Purple bag: Marmot, -20F. Hanging on the north side of the wall.

    Red wool blanket is from northern NV on the way to Burning Man '99.
    My fav wool blanket is underneath it, from Colima MX, circa '76.

    8G-Studio-DSC03222.JPG
     
    Last edited: Feb 17, 2017
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  3. koolaidnd

    koolaidnd Member

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    Very cool.
     
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  4. anrkst6973

    anrkst6973 Member

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    Nice, It's very spartan. But I wonder...with all those streams and waterways on the map, where are you hiding the kayak?! :D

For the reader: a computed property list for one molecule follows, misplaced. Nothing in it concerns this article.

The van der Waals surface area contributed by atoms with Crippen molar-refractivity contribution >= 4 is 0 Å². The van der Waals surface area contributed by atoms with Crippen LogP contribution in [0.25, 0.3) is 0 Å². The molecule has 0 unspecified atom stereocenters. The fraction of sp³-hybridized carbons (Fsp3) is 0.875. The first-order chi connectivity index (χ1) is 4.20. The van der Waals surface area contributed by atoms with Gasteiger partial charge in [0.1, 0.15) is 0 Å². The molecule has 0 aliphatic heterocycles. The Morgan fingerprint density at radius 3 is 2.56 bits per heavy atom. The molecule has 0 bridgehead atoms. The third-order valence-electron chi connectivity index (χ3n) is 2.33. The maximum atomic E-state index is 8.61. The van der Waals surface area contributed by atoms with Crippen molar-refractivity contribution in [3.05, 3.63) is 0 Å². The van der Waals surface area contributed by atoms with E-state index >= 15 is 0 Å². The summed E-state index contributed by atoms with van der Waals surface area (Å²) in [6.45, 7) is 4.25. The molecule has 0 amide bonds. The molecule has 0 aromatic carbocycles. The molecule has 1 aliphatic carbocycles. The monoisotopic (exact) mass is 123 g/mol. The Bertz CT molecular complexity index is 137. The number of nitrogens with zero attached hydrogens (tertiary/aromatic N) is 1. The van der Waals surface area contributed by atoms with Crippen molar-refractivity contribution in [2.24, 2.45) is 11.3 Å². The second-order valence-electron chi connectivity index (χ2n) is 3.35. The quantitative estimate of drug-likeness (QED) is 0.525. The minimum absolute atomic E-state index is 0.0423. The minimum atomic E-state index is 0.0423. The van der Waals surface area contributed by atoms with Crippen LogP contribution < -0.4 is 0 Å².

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  5. Wolfman Zack

    Wolfman Zack Member

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    Your new place looks great @Stone !!!!!
     
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  6. Stone

    Stone Member

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    Thanks, guys.

    Looking forward to a visit by you all. :cool:

    I'm storing my kayak -- actually a kayak/canoe hybrid -- at Old Town Canoe until I pay for it. :D

    But my bicycle is in the vestibule. I haven't showed that to you, yet. ;)
     
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  7. Wolfman Zack

    Wolfman Zack Member

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    What canoe/kayak is that?? The Next???
    [​IMG]
     
  8. Stone

    Stone Member

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    Yep. I put in a link to it ... maybe after you read that post ..

    . but I'll take mine in that traditional Old Town bluegreen.

    If I lived in Bangor, orange would work.

    But up here ...
     
    Last edited: Feb 17, 2017
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  9. Stone

    Stone Member